``````laptop    $python train.py --config "./config/custom.yaml" `````` There are different options available for the training of the -VAE or the DAE. Option Description Default value `config` path to config file ./config/defaults.yaml `no-comet` launch Comet exp or not false `comet-tags` tags for Comet exp None `dae-checkpoint` dae checkpoint from which to start the training None `vae-checkpoint` vae checkpoint from which to start the training None `no-dae` train the VAE without using a DAE for the loss false `exp-id` Comet experience id to resume None If you want to resume your training from a checkpoint, then use the `--dae-checkpoint path/to/checkpoint.pth` or `--vae-checkpoint path/to/checkpoint.pth` flags. The paths are relative to ̀`output_path/checkpoints/` where `output_path` is the corresponding value in the config file. If you resume an experiment, use Comet and also want to resume the experiment in Comet, don’t forget to use the `--exp-id "experiment_hash"` flag. If you wish to train the beta-VAE using directly the original input images and the reconstructed images instead of applying the DAE before using them in the loss function, use the `--no-dae` flag. If you want to add some flags to your Comet experiment, then you can add them with `--comet-tag tag1 tag2`. In practice, to reproduce the results for a DAE, you could go in the config file and set both `dae` in the `model` value and the desired number of epoch in the `num_epochs` value. Then, execute the following command. ``````laptop$ python3 train.py
``````

To train a -VAE without using a DAE, set the `$beta$` and `num_epochs` values of the config file. You also have to set `beta_vae` in the `model` value. Then, execute the following command.

``````laptop $python3 train.py --no-dae `````` If you want to sequentially train a DAE and a -VAE using this DAE from scratch, then set `DAE` in the `model` value of the config file, execute the training script, change the `model` value to `beta_vae` and execute `train.py` again. The following command do it automatically using the default config file. ``````laptop$ python3 train.py && sed -i 's/module: "dae"/module: "beta_vae"/g' config/defaults.yaml && python3 train.py && sed -i 's/module: "beta_vae"/module: "dae"/g' config/defaults.yaml
``````

To see the main training sessions we did, see the training sessions section of the report. Note that most of the process we gone through involved changing the code rather than only changing config values.

### Analysing the resulting models

Modified 2021-01-02 by Étienne Boucher

In order to check what the DAE and -VAE have learned to reconstruct and what the variables of the latent space of the -VAE represent, two scripts where created.

The first script, `explore_latent_space.py`, can either be use to visualize the output of the VAE or to visualize its traversals, which are the image generated from a particular state by varying each latent variable one at a time.

There are different options available when launching the script.

Option Description Default value
`config` path to config file ./config/defaults.yaml
`vae-checkpoint` vae checkpoint from which to start the training None
`select-state` generate the latent space dimension bounds false
`state` state to use if –select-state is not given or if no state have been selected None
`generate-bounds` generate the latent space dimension bounds false
`generate-traversals` generate a traversals of the latent space false
`dimensions` dimensions to traverse None
`bounds-checkpoint` vae latent space bounds checkpoint to use None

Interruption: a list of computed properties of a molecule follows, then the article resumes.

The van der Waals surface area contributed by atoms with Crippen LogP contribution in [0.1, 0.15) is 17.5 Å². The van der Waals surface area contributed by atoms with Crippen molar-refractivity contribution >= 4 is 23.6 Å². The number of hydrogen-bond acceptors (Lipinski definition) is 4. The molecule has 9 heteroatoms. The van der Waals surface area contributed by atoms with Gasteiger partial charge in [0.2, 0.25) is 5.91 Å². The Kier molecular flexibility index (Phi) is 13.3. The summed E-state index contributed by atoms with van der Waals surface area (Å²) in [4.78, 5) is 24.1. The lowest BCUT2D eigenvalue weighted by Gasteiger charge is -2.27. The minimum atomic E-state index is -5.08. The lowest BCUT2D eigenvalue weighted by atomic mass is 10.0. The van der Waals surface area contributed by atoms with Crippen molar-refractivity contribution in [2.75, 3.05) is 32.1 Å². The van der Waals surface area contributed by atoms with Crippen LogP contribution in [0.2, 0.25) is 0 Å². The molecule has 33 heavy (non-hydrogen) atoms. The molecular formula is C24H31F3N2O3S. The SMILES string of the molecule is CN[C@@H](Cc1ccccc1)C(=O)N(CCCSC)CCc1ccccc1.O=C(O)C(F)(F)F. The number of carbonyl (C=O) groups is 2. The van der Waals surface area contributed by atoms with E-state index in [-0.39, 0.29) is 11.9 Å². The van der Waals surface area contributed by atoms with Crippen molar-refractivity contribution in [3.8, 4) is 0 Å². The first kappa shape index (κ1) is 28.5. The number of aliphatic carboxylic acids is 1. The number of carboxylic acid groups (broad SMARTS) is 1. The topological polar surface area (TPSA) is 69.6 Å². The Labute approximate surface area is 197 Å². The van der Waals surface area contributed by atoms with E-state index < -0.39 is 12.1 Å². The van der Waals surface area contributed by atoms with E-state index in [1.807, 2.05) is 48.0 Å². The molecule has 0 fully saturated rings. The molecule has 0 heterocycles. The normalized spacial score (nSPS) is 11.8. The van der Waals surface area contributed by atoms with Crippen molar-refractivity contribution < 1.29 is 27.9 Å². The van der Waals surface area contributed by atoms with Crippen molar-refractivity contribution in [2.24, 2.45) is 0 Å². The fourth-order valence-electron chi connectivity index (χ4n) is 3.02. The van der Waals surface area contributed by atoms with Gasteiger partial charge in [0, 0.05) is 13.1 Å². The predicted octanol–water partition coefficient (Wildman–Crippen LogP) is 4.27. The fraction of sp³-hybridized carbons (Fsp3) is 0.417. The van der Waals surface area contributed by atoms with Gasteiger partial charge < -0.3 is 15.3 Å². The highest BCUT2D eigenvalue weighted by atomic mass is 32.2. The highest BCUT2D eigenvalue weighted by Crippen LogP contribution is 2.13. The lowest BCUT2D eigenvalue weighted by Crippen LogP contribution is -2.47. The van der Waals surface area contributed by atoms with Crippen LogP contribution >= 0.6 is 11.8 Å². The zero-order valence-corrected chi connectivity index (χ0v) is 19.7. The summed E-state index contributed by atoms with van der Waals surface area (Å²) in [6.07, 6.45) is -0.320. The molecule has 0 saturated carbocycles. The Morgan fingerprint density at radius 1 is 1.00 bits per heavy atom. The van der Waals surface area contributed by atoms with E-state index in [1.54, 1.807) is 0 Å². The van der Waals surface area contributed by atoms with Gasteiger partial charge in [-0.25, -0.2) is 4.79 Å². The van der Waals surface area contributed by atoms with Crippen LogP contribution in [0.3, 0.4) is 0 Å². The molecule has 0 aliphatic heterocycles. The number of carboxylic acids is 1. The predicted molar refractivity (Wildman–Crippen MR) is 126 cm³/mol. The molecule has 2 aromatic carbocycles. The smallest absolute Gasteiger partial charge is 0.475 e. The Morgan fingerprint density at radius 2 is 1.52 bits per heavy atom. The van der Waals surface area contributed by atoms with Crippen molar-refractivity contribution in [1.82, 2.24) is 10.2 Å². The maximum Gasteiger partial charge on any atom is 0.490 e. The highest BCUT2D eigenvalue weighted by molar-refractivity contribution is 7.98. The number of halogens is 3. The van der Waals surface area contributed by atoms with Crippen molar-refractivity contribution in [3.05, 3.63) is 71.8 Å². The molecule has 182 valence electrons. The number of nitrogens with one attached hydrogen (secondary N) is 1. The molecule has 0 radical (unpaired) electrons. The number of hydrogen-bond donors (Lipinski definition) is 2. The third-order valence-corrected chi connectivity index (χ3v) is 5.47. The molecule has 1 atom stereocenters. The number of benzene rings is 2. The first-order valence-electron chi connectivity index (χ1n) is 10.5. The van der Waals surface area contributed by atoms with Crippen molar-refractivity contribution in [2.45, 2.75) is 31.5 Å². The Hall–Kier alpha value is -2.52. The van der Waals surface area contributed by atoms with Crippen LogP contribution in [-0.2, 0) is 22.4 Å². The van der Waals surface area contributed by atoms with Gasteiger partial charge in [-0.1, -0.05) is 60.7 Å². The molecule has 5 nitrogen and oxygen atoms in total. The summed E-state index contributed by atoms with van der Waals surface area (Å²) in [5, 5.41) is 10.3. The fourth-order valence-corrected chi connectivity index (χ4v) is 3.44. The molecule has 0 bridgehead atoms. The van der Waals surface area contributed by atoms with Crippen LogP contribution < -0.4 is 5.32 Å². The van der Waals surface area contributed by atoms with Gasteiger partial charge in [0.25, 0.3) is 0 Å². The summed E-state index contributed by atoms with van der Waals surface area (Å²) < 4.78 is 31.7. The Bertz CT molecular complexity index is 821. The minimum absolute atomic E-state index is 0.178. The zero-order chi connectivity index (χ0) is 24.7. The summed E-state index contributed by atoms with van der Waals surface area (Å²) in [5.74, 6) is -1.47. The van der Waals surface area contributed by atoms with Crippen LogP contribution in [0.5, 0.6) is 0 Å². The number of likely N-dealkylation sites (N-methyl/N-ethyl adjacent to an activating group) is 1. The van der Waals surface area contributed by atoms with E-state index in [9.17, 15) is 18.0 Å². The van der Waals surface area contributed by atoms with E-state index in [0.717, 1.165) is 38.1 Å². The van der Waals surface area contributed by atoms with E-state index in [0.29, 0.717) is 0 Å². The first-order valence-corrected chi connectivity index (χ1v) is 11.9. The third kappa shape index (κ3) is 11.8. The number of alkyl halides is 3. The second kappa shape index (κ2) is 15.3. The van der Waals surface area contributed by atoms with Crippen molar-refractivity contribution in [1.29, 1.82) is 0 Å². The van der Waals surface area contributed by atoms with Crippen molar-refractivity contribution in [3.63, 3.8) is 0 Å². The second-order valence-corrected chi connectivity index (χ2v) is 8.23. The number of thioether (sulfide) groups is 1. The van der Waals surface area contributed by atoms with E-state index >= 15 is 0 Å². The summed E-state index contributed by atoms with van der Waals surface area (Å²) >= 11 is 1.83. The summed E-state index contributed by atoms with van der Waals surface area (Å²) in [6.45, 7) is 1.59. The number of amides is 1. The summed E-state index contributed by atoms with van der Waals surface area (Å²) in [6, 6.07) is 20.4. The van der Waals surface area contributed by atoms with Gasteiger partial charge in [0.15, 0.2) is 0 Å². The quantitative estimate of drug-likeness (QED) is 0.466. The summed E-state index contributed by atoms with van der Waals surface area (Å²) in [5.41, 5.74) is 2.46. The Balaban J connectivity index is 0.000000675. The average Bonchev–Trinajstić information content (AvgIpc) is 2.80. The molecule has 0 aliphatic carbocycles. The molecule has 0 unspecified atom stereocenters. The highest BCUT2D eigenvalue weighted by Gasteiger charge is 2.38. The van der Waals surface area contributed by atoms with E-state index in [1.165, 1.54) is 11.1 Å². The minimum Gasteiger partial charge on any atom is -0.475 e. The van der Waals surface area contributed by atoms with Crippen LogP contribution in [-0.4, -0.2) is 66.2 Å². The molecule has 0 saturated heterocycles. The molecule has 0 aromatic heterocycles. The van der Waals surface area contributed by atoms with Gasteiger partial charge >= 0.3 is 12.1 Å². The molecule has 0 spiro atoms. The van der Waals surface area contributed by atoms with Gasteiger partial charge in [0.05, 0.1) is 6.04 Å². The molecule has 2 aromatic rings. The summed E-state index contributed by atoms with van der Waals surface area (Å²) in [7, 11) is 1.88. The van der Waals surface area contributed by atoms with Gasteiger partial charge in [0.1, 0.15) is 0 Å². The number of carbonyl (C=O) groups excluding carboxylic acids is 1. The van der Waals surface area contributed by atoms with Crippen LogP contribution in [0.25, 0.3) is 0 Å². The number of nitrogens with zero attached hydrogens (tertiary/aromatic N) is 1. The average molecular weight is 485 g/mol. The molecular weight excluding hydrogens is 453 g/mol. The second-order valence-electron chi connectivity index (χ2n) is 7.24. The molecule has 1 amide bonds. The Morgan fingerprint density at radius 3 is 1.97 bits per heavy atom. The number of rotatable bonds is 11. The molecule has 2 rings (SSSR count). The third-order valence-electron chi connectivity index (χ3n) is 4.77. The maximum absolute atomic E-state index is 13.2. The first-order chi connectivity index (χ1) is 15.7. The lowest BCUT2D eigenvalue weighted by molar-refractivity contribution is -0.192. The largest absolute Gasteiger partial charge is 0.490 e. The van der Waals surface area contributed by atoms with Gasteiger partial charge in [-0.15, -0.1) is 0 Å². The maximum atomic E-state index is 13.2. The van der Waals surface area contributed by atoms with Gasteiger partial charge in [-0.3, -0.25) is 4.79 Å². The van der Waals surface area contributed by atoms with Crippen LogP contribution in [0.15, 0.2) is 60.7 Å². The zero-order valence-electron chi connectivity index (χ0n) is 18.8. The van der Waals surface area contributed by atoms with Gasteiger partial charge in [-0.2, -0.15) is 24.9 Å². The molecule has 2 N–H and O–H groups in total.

Using `--select-state` flag allows to both visualize the output of the -VAE on a random image from the training dataset and to choose the state to generate the traversals from. It will print the state in latent space corresponding to the image in the console. This printed state might have to be reformatted as a space separated list of number to be used with the `--state` flag. Using `--select-state` will also output three png files in a folder named `img` under the directory set in `output_path` value in the config file (`image_through_beta_vae.png`, `original_image_beta_vae.png`, `decoded_image_beta_vae.png`). Those two last files can be used by the `explore_dae.py` script if used with `--single-image` flag.

The latent space bounds need to be generated in order to generate the traversals. It will be generated either automatically for the current model if the checkpoint file doesn’t exists and is required or with the use of the `--generate-bounds` flag. The latent space bounds will be saved under `bounds_latest_ckpt.npy` in the directory set in `output_path` value in the config file.

The `--dimensions` flag sets the dimensions to traverse and take the dimensions as a space separated list of number. If not specified, the script will go through all the latent variable while generating the traversals.

The second script, `explore_dae.py`, can be used to visualize the output of the DAE or to visualize the output of both the original image and the image reconstructed by the VAE and then passed trough the DAE.

There are different options available when launching the script.

Option Description Default value
`config` path to config file ./config/defaults.yaml
`dae-checkpoint` dae checkpoint from which to start the training None
`dae-output` generate images to see the original image and its reconstruction by the DAE false
`print-values` print output image values to console false
`single-image` use latent space exploration output false

Use the `dae-output` to analyse the reconstruction of the images by the DAE. It will save png files in a folder named `img` under the directory set in `output_path` value in the config file (`image_through_dae.png`, `original_image_dae.png`, `decoded_image_dae.png`).

Use the `print-values` flag if you need to check that the numerical values the DAE output make sense.

Use the `single-image` flag to generate a single image in a folder named `img` under the directory set in `output_path` value in the config file (`image_through_dae.png`). The image will consist of four subimages corresponding clockwise from the top left to the original image, the original image reconstructed by the DAE, the image sequentially reconstructed by the -VAE and the DAE and the original image reconstructed by the -VAE. The images that will be used to generate this whole image are `original_image_beta_vae.png`, `decoded_image_beta_vae.png` that must be present in the `output_path` folder and that can be generated by the `explore_latent_space.py` script. This functionality is useful to analyse how the -VAE reconstruct the images and how it relates to the effect of the DAE that is used to compute the loss during the training.

## Troubleshooting

Modified 2021-01-01 by Étienne Boucher

Nothing ever go wrong, right?

## Demo failure demonstration

Modified 2021-01-02 by Étienne Boucher

Since we didn’t achieve our original goal, we don’t really have a failure demonstration. You can see different possible examples in the training sessions section of thereport.